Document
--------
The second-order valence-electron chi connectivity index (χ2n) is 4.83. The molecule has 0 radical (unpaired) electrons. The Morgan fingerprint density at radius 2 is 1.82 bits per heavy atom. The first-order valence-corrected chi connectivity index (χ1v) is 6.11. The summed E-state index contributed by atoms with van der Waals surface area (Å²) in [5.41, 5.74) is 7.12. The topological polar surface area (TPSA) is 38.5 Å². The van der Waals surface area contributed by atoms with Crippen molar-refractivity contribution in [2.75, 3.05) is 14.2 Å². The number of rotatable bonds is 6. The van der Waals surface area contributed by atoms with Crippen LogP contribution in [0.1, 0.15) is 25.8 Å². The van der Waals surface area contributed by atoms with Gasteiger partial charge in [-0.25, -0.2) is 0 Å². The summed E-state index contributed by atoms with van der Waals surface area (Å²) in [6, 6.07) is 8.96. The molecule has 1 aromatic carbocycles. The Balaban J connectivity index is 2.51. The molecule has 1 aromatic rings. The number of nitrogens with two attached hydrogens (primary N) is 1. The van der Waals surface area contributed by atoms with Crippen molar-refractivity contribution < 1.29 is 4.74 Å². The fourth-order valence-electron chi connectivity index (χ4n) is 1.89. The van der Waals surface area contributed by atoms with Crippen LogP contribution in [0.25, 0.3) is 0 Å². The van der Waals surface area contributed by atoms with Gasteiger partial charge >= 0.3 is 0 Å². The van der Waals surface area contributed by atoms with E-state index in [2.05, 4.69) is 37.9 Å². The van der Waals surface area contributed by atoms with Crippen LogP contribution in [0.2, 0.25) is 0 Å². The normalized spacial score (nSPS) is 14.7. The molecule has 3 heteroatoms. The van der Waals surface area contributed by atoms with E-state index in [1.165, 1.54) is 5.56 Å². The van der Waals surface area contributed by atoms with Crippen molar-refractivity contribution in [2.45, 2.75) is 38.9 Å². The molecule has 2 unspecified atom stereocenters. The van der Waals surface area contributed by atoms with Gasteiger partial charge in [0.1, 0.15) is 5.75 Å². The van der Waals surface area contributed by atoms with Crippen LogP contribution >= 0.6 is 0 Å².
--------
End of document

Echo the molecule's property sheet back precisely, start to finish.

The second-order valence-electron chi connectivity index (χ2n) is 4.83. The molecule has 0 radical (unpaired) electrons. The Morgan fingerprint density at radius 2 is 1.82 bits per heavy atom. The first-order valence-corrected chi connectivity index (χ1v) is 6.11. The summed E-state index contributed by atoms with van der Waals surface area (Å²) in [5.41, 5.74) is 7.12. The topological polar surface area (TPSA) is 38.5 Å². The van der Waals surface area contributed by atoms with Crippen molar-refractivity contribution in [2.75, 3.05) is 14.2 Å². The number of rotatable bonds is 6. The van der Waals surface area contributed by atoms with Crippen LogP contribution in [0.1, 0.15) is 25.8 Å². The van der Waals surface area contributed by atoms with Gasteiger partial charge in [-0.25, -0.2) is 0 Å². The summed E-state index contributed by atoms with van der Waals surface area (Å²) in [6, 6.07) is 8.96. The molecule has 1 aromatic carbocycles. The Balaban J connectivity index is 2.51. The molecule has 1 aromatic rings. The number of nitrogens with two attached hydrogens (primary N) is 1. The van der Waals surface area contributed by atoms with Crippen molar-refractivity contribution < 1.29 is 4.74 Å². The fourth-order valence-electron chi connectivity index (χ4n) is 1.89. The van der Waals surface area contributed by atoms with Crippen LogP contribution in [0.25, 0.3) is 0 Å². The van der Waals surface area contributed by atoms with Gasteiger partial charge >= 0.3 is 0 Å². The van der Waals surface area contributed by atoms with E-state index in [2.05, 4.69) is 37.9 Å². The van der Waals surface area contributed by atoms with Crippen LogP contribution in [0.2, 0.25) is 0 Å². The normalized spacial score (nSPS) is 14.7. The molecule has 3 heteroatoms. The van der Waals surface area contributed by atoms with E-state index in [1.165, 1.54) is 5.56 Å². The van der Waals surface area contributed by atoms with Crippen molar-refractivity contribution in [2.45, 2.75) is 38.9 Å². The molecule has 2 unspecified atom stereocenters. The van der Waals surface area contributed by atoms with Gasteiger partial charge in [0.1, 0.15) is 5.75 Å². The van der Waals surface area contributed by atoms with Crippen LogP contribution >= 0.6 is 0 Å².